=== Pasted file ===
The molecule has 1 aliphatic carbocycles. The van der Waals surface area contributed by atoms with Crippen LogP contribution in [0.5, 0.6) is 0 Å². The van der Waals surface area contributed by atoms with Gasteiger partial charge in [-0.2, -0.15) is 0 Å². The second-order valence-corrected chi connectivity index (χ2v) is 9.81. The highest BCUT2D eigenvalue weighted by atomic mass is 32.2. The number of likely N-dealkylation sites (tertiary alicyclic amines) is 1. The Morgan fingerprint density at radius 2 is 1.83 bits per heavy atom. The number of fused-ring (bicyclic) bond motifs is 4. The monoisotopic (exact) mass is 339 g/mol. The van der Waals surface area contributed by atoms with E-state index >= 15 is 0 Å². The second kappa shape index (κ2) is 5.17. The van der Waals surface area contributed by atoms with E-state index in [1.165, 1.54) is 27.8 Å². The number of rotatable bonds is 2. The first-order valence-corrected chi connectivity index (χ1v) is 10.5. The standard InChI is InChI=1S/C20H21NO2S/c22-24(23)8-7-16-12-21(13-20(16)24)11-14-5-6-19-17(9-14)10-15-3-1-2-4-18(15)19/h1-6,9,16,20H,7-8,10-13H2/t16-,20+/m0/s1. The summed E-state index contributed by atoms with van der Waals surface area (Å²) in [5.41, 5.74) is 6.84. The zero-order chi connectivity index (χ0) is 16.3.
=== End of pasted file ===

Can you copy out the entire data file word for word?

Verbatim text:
The molecule has 1 aliphatic carbocycles. The van der Waals surface area contributed by atoms with Crippen LogP contribution in [0.5, 0.6) is 0 Å². The van der Waals surface area contributed by atoms with Gasteiger partial charge in [-0.2, -0.15) is 0 Å². The second-order valence-corrected chi connectivity index (χ2v) is 9.81. The highest BCUT2D eigenvalue weighted by atomic mass is 32.2. The number of likely N-dealkylation sites (tertiary alicyclic amines) is 1. The Morgan fingerprint density at radius 2 is 1.83 bits per heavy atom. The number of fused-ring (bicyclic) bond motifs is 4. The monoisotopic (exact) mass is 339 g/mol. The van der Waals surface area contributed by atoms with E-state index >= 15 is 0 Å². The second kappa shape index (κ2) is 5.17. The van der Waals surface area contributed by atoms with E-state index in [1.165, 1.54) is 27.8 Å². The number of rotatable bonds is 2. The first-order valence-corrected chi connectivity index (χ1v) is 10.5. The standard InChI is InChI=1S/C20H21NO2S/c22-24(23)8-7-16-12-21(13-20(16)24)11-14-5-6-19-17(9-14)10-15-3-1-2-4-18(15)19/h1-6,9,16,20H,7-8,10-13H2/t16-,20+/m0/s1. The summed E-state index contributed by atoms with van der Waals surface area (Å²) in [5.41, 5.74) is 6.84. The zero-order chi connectivity index (χ0) is 16.3.